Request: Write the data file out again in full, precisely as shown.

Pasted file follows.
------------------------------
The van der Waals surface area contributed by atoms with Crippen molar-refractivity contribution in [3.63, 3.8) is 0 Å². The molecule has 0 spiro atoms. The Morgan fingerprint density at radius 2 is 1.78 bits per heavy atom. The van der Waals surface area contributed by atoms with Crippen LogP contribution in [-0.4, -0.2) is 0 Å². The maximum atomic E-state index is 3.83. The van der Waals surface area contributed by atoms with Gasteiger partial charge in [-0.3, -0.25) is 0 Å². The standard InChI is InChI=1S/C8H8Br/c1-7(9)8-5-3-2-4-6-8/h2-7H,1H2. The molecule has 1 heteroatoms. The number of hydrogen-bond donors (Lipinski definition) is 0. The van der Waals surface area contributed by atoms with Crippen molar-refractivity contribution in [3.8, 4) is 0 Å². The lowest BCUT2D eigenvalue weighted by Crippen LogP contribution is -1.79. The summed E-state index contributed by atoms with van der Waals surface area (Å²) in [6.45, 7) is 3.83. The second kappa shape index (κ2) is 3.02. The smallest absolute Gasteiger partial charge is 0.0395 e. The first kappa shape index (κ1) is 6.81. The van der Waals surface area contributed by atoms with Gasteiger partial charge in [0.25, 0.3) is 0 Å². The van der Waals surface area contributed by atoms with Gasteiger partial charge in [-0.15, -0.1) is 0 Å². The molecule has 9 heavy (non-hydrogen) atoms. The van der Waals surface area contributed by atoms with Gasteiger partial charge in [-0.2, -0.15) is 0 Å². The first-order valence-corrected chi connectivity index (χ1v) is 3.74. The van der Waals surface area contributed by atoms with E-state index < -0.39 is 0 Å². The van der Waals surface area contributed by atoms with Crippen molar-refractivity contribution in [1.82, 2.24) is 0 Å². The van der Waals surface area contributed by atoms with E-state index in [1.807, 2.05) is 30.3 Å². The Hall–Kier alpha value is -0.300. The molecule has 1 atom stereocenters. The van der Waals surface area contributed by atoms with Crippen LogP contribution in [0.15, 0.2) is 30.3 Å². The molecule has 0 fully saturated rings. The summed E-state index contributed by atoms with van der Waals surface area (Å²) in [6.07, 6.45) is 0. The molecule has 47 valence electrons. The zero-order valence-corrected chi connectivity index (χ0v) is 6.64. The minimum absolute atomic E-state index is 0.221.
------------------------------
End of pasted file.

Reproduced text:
The van der Waals surface area contributed by atoms with Crippen molar-refractivity contribution in [3.63, 3.8) is 0 Å². The molecule has 0 spiro atoms. The Morgan fingerprint density at radius 2 is 1.78 bits per heavy atom. The van der Waals surface area contributed by atoms with Crippen LogP contribution in [-0.4, -0.2) is 0 Å². The maximum atomic E-state index is 3.83. The van der Waals surface area contributed by atoms with Gasteiger partial charge in [-0.3, -0.25) is 0 Å². The standard InChI is InChI=1S/C8H8Br/c1-7(9)8-5-3-2-4-6-8/h2-7H,1H2. The molecule has 1 heteroatoms. The number of hydrogen-bond donors (Lipinski definition) is 0. The van der Waals surface area contributed by atoms with Crippen molar-refractivity contribution in [3.8, 4) is 0 Å². The lowest BCUT2D eigenvalue weighted by Crippen LogP contribution is -1.79. The summed E-state index contributed by atoms with van der Waals surface area (Å²) in [6.45, 7) is 3.83. The second kappa shape index (κ2) is 3.02. The smallest absolute Gasteiger partial charge is 0.0395 e. The first kappa shape index (κ1) is 6.81. The van der Waals surface area contributed by atoms with Gasteiger partial charge in [0.25, 0.3) is 0 Å². The van der Waals surface area contributed by atoms with Gasteiger partial charge in [-0.15, -0.1) is 0 Å². The molecule has 9 heavy (non-hydrogen) atoms. The van der Waals surface area contributed by atoms with Gasteiger partial charge in [-0.2, -0.15) is 0 Å². The first-order valence-corrected chi connectivity index (χ1v) is 3.74. The van der Waals surface area contributed by atoms with E-state index < -0.39 is 0 Å². The van der Waals surface area contributed by atoms with Crippen molar-refractivity contribution in [1.82, 2.24) is 0 Å². The van der Waals surface area contributed by atoms with E-state index in [1.807, 2.05) is 30.3 Å². The Hall–Kier alpha value is -0.300. The molecule has 1 atom stereocenters. The van der Waals surface area contributed by atoms with Crippen LogP contribution in [0.15, 0.2) is 30.3 Å². The molecule has 0 fully saturated rings. The summed E-state index contributed by atoms with van der Waals surface area (Å²) in [6.07, 6.45) is 0. The molecule has 47 valence electrons. The zero-order valence-corrected chi connectivity index (χ0v) is 6.64. The minimum absolute atomic E-state index is 0.221.